Cryptocurrency prohibition; Digital Rights Lawyers Sues CBN, SEC

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Following the Central Bank of Nigeria’s letter prohibiting banks from dealing in cryptocurrencies and closing down of suspected bank accounts, the Digital rights Lawyers Initiative (DRLI) has approached the Federal High Court challenging the said ban.

In Suit No. FHC/L/CS/ 188/2021, DRLI sued the Central Bank of Nigeria and Securities and Exchange Commission for the following reliefs:

1. A DECLARATION that by virtue of the 2nd Defendant’s Circular dated 14th September 2020 Virtual Currencies/Crypto Currencies are securities (digital assets and/or immovable properties) protected under section 44 of the Constitution of the Federal Republic of Nigeria, 1999 (as amended)

2. A DECLARATION that by virtue of section 13(a), (b), (i), (j), (k), q), (x), (y) and (z) of the Investments and Securities Act 2007, the 2nd Defendant is the apex regulatory body over securities in Nigeria to the exclusion of the 1st Defendant.

3. A DECLARATION that the 1st Defendant lacks powers to regulate cryptocurrencies, hence its Letter dated February 5, 2021 with reference number: BSD/DIR/GEN/LAB/14/001 with respect to cryptocurrencies is ultra vires, unconstitutional, null and void.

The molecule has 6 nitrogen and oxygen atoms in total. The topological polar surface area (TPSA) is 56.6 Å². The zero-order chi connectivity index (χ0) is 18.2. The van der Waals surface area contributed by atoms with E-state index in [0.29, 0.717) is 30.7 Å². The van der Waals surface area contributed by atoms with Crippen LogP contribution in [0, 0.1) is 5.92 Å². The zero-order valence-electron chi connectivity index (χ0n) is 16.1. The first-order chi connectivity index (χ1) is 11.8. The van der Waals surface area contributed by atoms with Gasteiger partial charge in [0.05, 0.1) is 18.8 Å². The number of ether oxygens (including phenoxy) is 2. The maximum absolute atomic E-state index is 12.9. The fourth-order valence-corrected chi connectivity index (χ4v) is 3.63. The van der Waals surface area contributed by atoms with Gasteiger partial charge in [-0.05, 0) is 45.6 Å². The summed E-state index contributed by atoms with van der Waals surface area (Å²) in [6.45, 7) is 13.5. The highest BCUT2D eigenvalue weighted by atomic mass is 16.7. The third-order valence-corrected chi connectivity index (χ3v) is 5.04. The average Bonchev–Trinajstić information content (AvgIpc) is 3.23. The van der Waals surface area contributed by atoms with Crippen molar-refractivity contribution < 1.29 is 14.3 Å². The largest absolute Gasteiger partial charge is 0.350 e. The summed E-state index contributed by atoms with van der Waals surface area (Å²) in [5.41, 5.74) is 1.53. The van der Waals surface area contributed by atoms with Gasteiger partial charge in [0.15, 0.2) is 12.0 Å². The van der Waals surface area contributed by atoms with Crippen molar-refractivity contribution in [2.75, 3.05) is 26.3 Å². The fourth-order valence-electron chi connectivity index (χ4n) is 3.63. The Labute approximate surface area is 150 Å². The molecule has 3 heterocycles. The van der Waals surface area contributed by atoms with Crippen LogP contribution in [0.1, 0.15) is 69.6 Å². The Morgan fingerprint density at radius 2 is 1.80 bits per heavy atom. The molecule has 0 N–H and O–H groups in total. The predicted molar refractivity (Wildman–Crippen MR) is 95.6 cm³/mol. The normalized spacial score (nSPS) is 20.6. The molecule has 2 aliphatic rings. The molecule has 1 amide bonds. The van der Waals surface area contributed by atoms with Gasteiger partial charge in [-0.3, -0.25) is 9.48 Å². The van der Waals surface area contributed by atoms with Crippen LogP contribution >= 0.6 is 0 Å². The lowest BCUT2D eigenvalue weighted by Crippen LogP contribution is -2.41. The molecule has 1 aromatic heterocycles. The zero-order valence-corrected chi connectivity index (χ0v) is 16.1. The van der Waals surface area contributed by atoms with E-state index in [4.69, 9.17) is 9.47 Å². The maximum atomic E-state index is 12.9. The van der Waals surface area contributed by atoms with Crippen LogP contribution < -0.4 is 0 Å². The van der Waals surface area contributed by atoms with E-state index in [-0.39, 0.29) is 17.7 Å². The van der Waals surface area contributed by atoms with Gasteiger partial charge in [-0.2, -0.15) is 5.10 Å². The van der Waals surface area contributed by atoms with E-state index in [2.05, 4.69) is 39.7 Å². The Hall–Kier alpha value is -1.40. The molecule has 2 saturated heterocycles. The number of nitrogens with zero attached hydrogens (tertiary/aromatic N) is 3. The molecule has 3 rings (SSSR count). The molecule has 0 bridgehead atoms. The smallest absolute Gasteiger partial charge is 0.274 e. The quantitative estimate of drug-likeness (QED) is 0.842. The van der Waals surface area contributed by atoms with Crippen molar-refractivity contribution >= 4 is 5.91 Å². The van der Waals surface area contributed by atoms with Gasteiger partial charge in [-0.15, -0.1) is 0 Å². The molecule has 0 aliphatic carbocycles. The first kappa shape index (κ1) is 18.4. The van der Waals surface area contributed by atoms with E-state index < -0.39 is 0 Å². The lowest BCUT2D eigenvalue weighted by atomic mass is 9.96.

4. A DECLARATION that the the 1st Defendant Letter dated February 5, 2021 with reference number: BSD/DIR/GEN/LAB/14/001 with respect to cryptocurrencies is likely to be used to violate the Plaintiff’s members rights guaranteed under section 44 of the Constitution of the Federal Republic of Nigeria, 1999 (As amended)

5. AN ORDER setting aside the 1st Defendant Letter dated February 5, 2021 with reference number: BSD/DIR/GEN/LAB/14/001 with respect to cryptocurrencies for being ultra vires, unconstitutional, null and void.

6. PERPETUAL INJUNCTION restraining the 1st Defendant from regulating and/or further regulating virtual currencies/ crypto currencies in Nigeria.

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7. CONSEQUENTIAL ORDER(S) as this honourable court may deem fit to make in the circumstance.

In seeking the reliefs, DRLi is asking the court two resolve two questions as follows:

(I) Whether or not by the interpretation of the 2nd Defendant’s Circular dated 14th September 2020 Virtual Currencies/Crypto Currencies are securities (digital assets and/or immovable properties) protected under section 44 of the Constitution of the Federal Republic of Nigeria, 1999 (as amended)?

(II)  Whether or not by the interpretation of section 13 (a), (b), (i), (j), (k), q), (x), (y) and (z) of the Investments and Securities Act 2007, the 1st Defendant can validly regulate securities in form of Cryptocurrencies?

The suit was filed on Monday, 8 February 2021 but is yet to be assigned to any Judge in the division.

 

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